Monday, March 06, 2006

Crash and Burn

Ugh. Oh well.

As usual, I must borrow my words from the more eloquent. The veteran LA Times film critic Kenneth Turan sums up exactly my disappointment at Crash's success.

"I do not for one minute question the sincerity and integrity of the people who made "Crash," and I do not question their commitment to wanting a more equal society. But I do question the film they've made. It may be true, as producer Cathy Schulman said in accepting the Oscar for best picture, that this was "one of the most breathtaking and stunning maverick years in American history," but "Crash" is not an example of that.

I don't care how much trouble "Crash" had getting financing or getting people on board, the reality of this film, the reason it won the best picture Oscar, is that it is, at its core, a standard Hollywood movie, as manipulative and unrealistic as the day is long. And something more.

For "Crash's" biggest asset is its ability to give people a carload of those standard Hollywood satisfactions but make them think they are seeing something groundbreaking and daring. It is, in some ways, a feel-good film about racism, a film you could see and feel like a better person, a film that could make you believe that you had done your moral duty and examined your soul when in fact you were just getting your buttons pushed and your preconceptions reconfirmed."

Couldn't have said it better myself. And believe me, I tried.


At 6:16 PM, Blogger Unsane said...

AS much as I expected. There is little tolerance for what is truly radical or groundbreaking these days. We tread carefully and commercially.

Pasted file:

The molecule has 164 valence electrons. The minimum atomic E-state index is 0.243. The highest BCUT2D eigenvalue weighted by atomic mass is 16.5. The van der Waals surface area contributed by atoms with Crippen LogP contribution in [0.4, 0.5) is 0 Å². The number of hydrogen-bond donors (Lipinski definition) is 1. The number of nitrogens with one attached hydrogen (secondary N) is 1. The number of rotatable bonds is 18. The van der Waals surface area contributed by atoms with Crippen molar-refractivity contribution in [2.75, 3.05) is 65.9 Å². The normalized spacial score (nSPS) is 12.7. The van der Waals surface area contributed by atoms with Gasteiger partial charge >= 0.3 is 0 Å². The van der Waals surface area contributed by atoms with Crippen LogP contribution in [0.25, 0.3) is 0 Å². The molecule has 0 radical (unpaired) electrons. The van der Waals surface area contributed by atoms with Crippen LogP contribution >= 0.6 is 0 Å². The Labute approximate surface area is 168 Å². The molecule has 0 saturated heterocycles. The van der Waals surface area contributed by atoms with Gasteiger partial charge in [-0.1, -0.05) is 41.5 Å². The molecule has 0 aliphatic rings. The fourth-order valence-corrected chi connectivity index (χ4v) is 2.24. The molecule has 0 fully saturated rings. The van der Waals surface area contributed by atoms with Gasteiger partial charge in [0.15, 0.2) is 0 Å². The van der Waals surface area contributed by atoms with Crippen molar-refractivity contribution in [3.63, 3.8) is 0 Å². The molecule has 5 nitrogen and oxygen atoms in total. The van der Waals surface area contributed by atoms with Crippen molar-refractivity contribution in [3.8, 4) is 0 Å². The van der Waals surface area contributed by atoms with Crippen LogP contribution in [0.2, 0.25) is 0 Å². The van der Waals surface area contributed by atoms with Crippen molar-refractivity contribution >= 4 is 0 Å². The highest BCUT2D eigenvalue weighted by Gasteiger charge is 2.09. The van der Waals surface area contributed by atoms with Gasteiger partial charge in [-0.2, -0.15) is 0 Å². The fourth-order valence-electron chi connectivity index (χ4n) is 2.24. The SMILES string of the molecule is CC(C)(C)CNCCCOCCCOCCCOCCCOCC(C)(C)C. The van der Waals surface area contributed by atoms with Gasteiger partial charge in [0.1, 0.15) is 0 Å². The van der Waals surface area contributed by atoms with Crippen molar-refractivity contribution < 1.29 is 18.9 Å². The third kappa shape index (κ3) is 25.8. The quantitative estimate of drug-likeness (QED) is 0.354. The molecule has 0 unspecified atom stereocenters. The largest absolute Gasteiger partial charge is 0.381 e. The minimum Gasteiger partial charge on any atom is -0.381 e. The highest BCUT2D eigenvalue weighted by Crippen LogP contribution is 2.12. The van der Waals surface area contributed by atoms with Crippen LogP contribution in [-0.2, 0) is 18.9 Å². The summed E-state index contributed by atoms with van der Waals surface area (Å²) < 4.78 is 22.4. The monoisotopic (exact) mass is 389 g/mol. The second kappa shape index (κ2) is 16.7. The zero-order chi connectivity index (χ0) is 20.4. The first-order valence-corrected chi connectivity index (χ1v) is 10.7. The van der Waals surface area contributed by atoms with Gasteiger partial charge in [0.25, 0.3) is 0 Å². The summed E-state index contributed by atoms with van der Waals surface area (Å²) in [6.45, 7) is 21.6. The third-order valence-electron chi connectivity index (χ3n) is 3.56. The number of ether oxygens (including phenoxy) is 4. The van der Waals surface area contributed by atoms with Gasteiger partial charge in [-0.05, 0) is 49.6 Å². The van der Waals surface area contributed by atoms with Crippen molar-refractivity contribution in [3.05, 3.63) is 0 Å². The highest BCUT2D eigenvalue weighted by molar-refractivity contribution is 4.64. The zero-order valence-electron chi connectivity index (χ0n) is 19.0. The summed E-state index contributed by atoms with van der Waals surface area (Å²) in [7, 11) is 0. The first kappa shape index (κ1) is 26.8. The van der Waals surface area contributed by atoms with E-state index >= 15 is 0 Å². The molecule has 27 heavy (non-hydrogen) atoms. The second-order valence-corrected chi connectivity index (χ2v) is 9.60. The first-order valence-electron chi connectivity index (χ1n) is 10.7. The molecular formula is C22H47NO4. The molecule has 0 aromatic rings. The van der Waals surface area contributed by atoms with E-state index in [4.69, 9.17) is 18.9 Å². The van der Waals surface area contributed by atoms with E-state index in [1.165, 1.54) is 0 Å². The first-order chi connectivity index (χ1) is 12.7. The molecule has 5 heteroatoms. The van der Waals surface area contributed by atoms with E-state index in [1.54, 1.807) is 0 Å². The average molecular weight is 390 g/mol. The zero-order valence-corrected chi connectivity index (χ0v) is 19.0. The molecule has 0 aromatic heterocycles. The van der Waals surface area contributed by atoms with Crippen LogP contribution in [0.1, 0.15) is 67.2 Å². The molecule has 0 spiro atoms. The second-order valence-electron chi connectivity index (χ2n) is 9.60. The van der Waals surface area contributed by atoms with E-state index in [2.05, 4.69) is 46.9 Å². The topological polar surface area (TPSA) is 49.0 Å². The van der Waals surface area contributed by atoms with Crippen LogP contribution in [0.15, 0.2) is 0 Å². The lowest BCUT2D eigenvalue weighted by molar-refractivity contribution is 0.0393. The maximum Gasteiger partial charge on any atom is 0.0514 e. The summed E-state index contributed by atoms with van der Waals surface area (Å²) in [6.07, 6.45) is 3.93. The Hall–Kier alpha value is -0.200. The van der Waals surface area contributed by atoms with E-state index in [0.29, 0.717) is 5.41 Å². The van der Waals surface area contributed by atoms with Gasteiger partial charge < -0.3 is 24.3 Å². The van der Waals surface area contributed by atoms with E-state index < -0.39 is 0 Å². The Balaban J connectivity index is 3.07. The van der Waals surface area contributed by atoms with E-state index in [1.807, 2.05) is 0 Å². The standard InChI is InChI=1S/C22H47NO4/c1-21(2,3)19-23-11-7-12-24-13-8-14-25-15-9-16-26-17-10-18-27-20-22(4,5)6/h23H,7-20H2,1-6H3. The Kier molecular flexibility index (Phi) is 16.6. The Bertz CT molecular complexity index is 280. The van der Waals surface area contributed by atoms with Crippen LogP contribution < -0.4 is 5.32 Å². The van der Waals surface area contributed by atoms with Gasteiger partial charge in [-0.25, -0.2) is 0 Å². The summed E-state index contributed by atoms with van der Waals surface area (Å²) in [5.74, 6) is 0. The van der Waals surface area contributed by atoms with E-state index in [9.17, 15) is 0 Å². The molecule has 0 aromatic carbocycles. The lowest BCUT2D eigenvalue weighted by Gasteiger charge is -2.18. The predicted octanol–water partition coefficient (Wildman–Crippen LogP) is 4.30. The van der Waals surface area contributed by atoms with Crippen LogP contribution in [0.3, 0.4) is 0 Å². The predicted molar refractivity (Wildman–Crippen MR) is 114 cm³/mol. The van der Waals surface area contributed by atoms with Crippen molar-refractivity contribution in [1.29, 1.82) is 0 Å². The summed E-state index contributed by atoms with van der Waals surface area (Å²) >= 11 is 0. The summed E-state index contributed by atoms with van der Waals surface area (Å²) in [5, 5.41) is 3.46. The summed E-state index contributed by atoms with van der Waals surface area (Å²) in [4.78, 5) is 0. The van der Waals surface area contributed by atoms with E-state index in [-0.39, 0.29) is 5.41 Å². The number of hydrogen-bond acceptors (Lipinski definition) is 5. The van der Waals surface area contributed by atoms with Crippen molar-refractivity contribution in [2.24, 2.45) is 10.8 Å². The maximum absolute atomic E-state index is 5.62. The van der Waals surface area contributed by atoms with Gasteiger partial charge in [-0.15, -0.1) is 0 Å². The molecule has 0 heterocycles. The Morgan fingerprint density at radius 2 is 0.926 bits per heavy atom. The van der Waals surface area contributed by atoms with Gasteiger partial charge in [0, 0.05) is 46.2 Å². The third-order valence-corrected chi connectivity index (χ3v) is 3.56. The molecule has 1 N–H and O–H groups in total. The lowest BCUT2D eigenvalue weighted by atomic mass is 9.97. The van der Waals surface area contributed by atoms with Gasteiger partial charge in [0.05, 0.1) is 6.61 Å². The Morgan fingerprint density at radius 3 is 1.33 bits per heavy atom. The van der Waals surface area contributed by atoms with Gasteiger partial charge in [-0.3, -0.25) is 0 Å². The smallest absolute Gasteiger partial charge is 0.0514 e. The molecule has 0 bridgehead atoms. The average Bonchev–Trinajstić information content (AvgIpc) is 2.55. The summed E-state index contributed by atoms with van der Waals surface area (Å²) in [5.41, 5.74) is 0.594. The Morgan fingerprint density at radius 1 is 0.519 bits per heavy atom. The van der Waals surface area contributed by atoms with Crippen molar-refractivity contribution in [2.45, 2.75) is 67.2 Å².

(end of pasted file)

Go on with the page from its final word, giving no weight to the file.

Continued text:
At 10:48 PM, Anonymous Pocket said...

I have nothing against "message" movies, so long as the get the message across in an interesting, novel way that doesn't feel manipulative. "Crash" on the other hand, was like the third grade teacher explaining "Racism is bad" to a bunch of three year olds with frontal lobotomies, repeating the line over and over and over again. Perhaps I'm just too cynical to enjoy it -- but I bet lobotomized kids would love it.

Okay, it's too late at night for me to be writing comments.

At 12:05 PM, Blogger Noisette said...

yaay! Glad we're on the same page on this one, Pocket.

At 7:07 PM, Blogger wunelle said...

Here I am, the fly that is freed and makes a beeline right back to the ointment.

I just think this reviewer put a lot more push behind the movie's meanings than even the writers / director did. Is there a "message" to this movie? I didn't quite get that. Race exists as an issue; race buttons getting pushed is certainly no less valid--and no less innovative--a plot point than than adultery or mistaken identity or sexual tension or anything else that makes up the 11 standard stories from which every other movie is made.

I agree that this is not a great movie, and not worth an Oscar. But since when did the Academy's opinion provide a real yardstick for movie lovers? (Though I must say that the numbers of awards won by, say, Silence of the Lambs, given its genre and the Academy's history, is enough to cause me to take notice.) Was "Brokeback" a better choice? I suppose one could just as easily say that it makes us feel good by showing us that "gays are people too" and "gay love is just like straight love" and so on. One could change a few words of his review and we'd be in the same place.